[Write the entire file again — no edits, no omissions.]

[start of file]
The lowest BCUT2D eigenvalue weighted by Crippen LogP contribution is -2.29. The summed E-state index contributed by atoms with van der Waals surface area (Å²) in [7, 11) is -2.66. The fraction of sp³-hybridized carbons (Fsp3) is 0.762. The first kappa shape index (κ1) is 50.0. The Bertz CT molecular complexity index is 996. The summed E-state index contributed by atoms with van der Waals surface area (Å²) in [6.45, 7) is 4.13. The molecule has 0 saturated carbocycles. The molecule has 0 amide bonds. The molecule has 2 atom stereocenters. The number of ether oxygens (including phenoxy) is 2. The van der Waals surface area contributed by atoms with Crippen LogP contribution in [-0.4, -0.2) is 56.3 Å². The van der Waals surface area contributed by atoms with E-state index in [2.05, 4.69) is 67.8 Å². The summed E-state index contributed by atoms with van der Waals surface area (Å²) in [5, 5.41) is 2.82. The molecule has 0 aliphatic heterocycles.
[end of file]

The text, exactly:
The lowest BCUT2D eigenvalue weighted by Crippen LogP contribution is -2.29. The summed E-state index contributed by atoms with van der Waals surface area (Å²) in [7, 11) is -2.66. The fraction of sp³-hybridized carbons (Fsp3) is 0.762. The first kappa shape index (κ1) is 50.0. The Bertz CT molecular complexity index is 996. The summed E-state index contributed by atoms with van der Waals surface area (Å²) in [6.45, 7) is 4.13. The molecule has 0 saturated carbocycles. The molecule has 0 amide bonds. The molecule has 2 atom stereocenters. The number of ether oxygens (including phenoxy) is 2. The van der Waals surface area contributed by atoms with Crippen LogP contribution in [-0.4, -0.2) is 56.3 Å². The van der Waals surface area contributed by atoms with E-state index in [2.05, 4.69) is 67.8 Å². The summed E-state index contributed by atoms with van der Waals surface area (Å²) in [5, 5.41) is 2.82. The molecule has 0 aliphatic heterocycles.